There are few epitaphs I would rather have engraved on my tombstone than Paul’s words of commendation to Philemon, “the hearts of the saints have been refreshed through you” (Philemon 1:7). Oh, how I love Philemons and want to consistently be one!

It has been my pleasure to serve in the local church with some individuals that are truly “refreshing” to the saints. When you meet them, you know it! They are like an oasis in the midst of a desert. I walk away feeling encouraged, joyful, and spiritually stimulated. Unfortunately, they are an endangered species and much harder to find than should be the case.

I routinely examine myself by asking, “Do others consider me refreshing?” I wish that I could more routinely answer, “Yes.” I challenge you to ask yourself that same question and answer it honestly. I wonder, what would it be like if even one in ten of us were striving to be a refreshment to others in the local church? If that was part of our ministry aim, what kind of significant impact could that have upon our fellow brothers and sisters in Christ?

How do you refresh the hearts of the saints? It is only possible by one who knows the love and grace of Christ in such a way that it overflows to those around them. It is consistently present and abundantly evident. As I have inquired of those who I find to be such a refreshment to my own soul, they almost always testify that this gift, which they manifest, is something that they have deliberately sought to develop and nurture. Here are twenty practical ways that you can seek to nurture this refreshing gift in the midst of your own local church.

  • Greet people on Sunday mornings with a smile. It is o.k. to let your face say that you are “happy” to be at church. Go out of your way to say, “Hi,” ask questions about the lives of others, and listen attentively.
  • Visit the widows and shut-ins of your church. Take an afternoon and visit three or four. Sit, talk, listen, and be willing to look at their photo albums—all of them (1 Timothy 5:3)!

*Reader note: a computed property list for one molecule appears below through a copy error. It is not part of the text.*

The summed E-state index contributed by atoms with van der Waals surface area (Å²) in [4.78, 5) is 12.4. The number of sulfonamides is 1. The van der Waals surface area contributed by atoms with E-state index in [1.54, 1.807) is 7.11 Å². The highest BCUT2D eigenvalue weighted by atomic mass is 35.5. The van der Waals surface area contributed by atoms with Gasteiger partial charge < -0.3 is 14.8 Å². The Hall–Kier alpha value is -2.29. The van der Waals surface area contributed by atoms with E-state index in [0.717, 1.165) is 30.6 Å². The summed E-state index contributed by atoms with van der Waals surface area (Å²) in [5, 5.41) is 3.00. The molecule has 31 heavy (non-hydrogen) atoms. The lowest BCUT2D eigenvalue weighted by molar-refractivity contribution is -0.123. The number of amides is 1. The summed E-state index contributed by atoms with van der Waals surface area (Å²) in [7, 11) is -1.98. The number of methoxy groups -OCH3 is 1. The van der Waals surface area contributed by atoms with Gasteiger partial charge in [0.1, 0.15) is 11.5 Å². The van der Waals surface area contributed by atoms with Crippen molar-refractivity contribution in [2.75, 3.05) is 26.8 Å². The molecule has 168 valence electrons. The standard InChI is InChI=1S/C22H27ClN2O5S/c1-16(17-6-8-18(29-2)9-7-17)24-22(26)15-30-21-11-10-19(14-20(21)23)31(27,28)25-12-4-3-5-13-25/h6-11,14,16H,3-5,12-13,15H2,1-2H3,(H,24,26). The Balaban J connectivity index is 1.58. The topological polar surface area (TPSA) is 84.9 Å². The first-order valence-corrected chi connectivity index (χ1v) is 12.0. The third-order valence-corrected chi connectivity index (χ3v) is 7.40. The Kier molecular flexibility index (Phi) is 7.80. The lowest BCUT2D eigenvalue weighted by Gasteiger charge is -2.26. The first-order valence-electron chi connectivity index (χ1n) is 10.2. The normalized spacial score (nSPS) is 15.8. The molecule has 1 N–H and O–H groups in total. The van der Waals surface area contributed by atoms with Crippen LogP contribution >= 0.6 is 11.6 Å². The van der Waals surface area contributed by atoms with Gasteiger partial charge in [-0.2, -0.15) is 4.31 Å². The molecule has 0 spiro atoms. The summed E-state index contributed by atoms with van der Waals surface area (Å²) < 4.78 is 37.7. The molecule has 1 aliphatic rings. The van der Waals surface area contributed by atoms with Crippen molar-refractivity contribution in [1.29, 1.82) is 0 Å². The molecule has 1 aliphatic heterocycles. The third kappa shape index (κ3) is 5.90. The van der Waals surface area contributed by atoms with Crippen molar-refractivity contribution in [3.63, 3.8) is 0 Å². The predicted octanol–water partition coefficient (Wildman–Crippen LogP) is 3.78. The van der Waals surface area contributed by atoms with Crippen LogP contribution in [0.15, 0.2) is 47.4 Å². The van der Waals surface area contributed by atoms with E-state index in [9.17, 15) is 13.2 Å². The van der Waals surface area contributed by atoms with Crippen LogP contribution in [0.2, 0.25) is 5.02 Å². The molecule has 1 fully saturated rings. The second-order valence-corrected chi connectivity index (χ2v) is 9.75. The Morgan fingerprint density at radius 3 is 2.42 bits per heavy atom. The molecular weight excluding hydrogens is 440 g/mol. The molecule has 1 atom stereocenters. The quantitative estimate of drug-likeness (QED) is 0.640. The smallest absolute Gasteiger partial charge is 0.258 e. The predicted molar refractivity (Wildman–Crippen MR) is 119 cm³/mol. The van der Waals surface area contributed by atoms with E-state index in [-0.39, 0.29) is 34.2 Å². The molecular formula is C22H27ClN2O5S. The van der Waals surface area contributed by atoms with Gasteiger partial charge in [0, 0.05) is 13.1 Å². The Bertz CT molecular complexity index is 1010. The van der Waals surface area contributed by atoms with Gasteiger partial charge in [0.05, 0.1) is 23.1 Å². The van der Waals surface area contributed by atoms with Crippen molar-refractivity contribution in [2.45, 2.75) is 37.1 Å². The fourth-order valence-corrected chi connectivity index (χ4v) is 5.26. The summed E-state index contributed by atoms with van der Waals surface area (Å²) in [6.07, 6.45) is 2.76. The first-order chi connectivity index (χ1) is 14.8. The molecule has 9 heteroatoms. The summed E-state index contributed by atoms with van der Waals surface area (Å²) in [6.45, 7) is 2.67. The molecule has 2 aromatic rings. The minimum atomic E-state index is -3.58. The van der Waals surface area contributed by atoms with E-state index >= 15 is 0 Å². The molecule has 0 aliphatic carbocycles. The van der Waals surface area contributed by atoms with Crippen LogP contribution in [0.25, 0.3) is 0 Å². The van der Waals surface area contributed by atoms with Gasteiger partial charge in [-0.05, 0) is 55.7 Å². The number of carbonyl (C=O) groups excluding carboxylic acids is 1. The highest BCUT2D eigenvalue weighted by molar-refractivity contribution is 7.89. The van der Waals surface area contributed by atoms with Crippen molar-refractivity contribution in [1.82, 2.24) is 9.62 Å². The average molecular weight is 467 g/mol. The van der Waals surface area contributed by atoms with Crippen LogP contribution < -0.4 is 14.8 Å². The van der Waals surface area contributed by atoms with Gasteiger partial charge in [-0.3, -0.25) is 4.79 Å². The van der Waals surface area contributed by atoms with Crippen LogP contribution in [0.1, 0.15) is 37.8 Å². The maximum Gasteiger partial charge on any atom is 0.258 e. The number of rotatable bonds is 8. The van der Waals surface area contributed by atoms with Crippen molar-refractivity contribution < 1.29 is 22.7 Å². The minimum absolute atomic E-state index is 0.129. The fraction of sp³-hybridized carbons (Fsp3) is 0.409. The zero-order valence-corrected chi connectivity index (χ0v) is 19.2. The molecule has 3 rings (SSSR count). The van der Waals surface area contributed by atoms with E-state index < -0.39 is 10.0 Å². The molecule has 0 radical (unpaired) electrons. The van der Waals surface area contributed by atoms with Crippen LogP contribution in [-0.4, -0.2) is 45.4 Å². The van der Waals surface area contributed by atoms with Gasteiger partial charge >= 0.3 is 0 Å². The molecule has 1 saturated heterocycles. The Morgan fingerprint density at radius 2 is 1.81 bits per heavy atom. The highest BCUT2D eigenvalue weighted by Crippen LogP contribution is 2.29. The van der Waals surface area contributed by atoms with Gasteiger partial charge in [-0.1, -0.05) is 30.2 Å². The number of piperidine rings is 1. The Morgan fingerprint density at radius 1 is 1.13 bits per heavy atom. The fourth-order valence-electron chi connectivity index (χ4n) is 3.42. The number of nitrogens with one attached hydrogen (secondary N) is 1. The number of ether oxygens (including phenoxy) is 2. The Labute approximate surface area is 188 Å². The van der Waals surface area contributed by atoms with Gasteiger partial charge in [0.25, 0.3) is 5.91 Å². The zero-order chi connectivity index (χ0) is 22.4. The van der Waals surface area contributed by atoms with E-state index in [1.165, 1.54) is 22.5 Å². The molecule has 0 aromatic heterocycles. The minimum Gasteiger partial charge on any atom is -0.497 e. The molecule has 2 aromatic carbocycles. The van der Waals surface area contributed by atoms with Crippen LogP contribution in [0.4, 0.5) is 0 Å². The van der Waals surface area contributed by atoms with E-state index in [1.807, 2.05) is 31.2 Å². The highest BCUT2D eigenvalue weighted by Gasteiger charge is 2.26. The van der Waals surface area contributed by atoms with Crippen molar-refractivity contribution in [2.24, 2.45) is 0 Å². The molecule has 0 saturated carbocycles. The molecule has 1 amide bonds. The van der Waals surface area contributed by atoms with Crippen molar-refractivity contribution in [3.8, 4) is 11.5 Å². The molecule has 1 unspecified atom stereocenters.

• Have a mouth that is overflowing with grace (Ephesians 4:29) and is slow to wander down any other road.
  • Show up each Sunday morning with a mental list of three or four people that you are going to find and minister to (Philippians 2:4). Many of us walk into church with an attitude of, “I wonder who will minister to me today.” Nothing can be as drastically encouraging to a local church’s membership than a people united in the understanding that they are there to serve and love one another.
  • Be a Monday morning encourager instead of a Monday morning critic by sending your pastor an email detailing what you appreciated about his Sunday sermon.
  • Don’t rush out of church on Sunday mornings. Be one of the last to leave because you are taking the time to talk with everyone you can (this will be hard for the introvert—but some of the most engaging and refreshing people I have served with are introverts. They wear themselves out on Sunday morning). The football games and lunch will be there fifteen or thirty minutes later.
  • Often remind others of the benefits of salvation and the graces that flow from union with Christ. Let it season your conversations.